Tuesday, 23 May 2017

Own work: Life Drawing XXXX

I've been very tardy of late with posting things.  Here are a couple of life drawings I did, I'm ashamed to admit, three weeks ago.




Sunday, 14 May 2017

Church Crawl

My friend A came down from Lincoln yesterday and we went on a church crawl in the soft undulating country of south Kesteven.  We did six in all: Edenham, Irnham, Corby Glen, Swinstead, Careby and Carlby - three open and three locked.  It was a glorious day, the weather just right, the countryside lovely, the villages with their stone built houses were a delight.  I have known this part of the country all my life but had forgotten how deeply and satisfyingly beautiful it is. Hard to think that it was all barely a hundred miles from London.  In all an aesthetically and spiritually refreshing day.


Edenham.  Unfortunately the church, which stands on an ancient, perhaps pre-historic, mound in the midst of the valley of the Eden, was closed.  For repairs I think.  It is the main church of the Grimsthorpe Estate.  You can find out more about both Edenham and Grimsthorpe Castle on my earlier posts.










Irnham is a complete delight and, like Edenham, is an estate village, with any number of charming stone built cottages and a few larger houses such as the Baroque Newton House.  The church, beautiful and very atmospheric, stands cheek by jowl with the medieval Irnham Hall.  Perhaps our favourite.








Corby Glen is a former market town. It has its small Market place, and continues to hold an annual sheep fair in the Autumn. The large parish church stands above the village next to the Manor House, which, I think, is now the vicarage.  It retains some of its original Medieval wall paintings, some more legible than others.  We also visited the Willoughby Memorial Library and Art Gallery.  It is a little marvel.  A building of the utmost charm, built as a the village Grammar school in 1691 by Charles Reed it is surrounded by a fabulous garden - long herbaceous border and lines of pleached limes.  Perfect.  We were both taken by the Oeil-de-Boeuf window in the porch.  Fabulous.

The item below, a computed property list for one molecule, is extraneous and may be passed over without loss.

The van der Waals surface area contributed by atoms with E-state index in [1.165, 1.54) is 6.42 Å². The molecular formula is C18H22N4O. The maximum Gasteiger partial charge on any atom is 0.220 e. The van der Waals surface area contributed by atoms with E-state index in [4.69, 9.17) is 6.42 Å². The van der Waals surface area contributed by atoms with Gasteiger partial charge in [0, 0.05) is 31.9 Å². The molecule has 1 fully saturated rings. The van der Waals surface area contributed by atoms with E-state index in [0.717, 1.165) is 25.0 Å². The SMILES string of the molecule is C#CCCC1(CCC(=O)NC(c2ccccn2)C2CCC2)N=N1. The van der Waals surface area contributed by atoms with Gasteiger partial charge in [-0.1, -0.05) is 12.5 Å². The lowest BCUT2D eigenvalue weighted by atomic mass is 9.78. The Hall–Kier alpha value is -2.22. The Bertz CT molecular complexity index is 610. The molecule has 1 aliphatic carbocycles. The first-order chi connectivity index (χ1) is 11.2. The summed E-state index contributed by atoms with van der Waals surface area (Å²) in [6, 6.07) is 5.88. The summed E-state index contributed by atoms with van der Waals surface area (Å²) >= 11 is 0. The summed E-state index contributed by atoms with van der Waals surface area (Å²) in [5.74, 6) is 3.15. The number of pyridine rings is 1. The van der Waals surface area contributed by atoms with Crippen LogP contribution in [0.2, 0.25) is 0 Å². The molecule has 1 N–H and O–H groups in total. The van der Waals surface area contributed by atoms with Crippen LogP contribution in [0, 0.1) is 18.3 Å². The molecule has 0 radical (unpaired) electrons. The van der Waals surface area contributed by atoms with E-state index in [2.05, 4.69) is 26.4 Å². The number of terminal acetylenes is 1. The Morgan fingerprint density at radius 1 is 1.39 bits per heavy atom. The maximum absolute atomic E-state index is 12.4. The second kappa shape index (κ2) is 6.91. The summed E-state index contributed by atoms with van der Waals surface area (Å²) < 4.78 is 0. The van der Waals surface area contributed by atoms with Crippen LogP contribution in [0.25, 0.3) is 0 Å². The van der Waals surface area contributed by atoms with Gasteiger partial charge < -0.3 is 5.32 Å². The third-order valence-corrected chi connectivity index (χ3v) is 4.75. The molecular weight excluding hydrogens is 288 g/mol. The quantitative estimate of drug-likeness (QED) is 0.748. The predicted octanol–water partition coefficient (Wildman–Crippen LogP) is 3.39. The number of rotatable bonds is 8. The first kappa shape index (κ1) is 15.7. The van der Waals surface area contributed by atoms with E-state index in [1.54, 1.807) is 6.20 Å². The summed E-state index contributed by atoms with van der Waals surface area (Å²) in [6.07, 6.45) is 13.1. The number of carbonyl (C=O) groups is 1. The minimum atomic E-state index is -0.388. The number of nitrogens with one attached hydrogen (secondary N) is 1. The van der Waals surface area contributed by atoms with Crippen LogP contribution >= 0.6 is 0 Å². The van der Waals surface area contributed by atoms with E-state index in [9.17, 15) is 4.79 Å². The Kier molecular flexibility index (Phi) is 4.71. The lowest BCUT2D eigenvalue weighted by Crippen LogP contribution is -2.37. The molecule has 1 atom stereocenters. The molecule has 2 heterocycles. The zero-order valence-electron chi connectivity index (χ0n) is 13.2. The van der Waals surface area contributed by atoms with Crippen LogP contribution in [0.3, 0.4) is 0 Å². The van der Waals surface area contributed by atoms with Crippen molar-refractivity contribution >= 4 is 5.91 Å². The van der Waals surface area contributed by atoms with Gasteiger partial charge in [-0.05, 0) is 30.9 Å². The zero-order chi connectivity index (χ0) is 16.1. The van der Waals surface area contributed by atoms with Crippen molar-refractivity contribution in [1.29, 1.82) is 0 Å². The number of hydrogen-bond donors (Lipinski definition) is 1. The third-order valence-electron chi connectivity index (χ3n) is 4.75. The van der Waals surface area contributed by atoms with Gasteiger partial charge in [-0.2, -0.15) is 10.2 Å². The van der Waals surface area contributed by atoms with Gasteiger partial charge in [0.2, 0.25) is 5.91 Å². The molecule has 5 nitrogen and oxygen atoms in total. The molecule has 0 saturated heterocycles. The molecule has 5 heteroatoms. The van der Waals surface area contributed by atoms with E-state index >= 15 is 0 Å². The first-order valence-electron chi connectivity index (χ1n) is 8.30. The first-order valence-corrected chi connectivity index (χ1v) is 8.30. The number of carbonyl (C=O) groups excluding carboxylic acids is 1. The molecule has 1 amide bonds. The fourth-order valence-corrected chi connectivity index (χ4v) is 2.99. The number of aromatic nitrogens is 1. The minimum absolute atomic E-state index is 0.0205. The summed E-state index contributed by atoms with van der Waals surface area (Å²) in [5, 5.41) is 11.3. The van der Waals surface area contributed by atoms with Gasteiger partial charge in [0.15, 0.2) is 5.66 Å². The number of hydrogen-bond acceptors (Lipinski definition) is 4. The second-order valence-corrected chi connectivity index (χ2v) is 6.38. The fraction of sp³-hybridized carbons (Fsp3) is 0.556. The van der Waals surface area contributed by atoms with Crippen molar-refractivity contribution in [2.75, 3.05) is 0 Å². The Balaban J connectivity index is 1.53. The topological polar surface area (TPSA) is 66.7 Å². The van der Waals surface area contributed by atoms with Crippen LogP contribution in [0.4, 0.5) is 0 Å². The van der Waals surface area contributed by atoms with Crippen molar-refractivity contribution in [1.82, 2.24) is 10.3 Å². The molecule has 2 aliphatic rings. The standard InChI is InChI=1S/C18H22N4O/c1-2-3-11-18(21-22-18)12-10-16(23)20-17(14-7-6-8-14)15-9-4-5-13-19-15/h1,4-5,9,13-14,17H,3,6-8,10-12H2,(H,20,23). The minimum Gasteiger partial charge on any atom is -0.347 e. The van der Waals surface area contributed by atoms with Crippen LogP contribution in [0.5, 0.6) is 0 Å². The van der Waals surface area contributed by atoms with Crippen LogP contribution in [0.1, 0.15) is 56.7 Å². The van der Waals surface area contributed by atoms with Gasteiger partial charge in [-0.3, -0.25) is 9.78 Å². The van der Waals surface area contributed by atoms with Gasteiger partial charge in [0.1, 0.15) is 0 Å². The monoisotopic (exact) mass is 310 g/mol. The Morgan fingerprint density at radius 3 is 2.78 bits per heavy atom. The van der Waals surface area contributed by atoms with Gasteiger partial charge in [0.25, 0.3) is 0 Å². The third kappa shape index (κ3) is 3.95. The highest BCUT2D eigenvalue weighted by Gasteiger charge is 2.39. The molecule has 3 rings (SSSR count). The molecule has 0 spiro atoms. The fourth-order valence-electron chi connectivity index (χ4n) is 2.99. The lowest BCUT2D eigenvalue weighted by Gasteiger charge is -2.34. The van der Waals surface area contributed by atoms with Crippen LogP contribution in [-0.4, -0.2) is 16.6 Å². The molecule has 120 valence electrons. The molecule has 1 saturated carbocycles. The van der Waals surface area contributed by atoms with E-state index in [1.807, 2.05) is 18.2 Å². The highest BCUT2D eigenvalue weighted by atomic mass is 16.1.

On to Swinstead and back to the Grimsthorpe estate.  Like Edenham it is the burial place of the Willoughby d'Eresbys.  The most important monument here is to the 5th, and final, Duke of Ancaster, by Westmacott.



Careby church, in the water meadows of the river Glen.  Alas it was locked.


Finally Carlby.  High above the Glen and on the very border of Lincolnshire and Rutland.  It too was locked.

Sunday, 30 April 2017

Spalding II: from the Town Bridge south

I was back in Spalding yesterday.  It was market day and the place was busy with shoppers.  Apart from a few bargains I was in search of architecture, Georgian architecture to be precise and Spalding is not a place to disappoint even if its charms are not at all apparent.  Persevere.  The river Welland flows through down and both sides of the river are lined with Georgian houses and, below the Town Bridge, warehouses.  There is a lot to see, so I have divided the town into two.   This post concentrates on what is above the Town Bridge with the exception of Ayscoughfee Hall which deserves a post of its own.



















Wednesday, 26 April 2017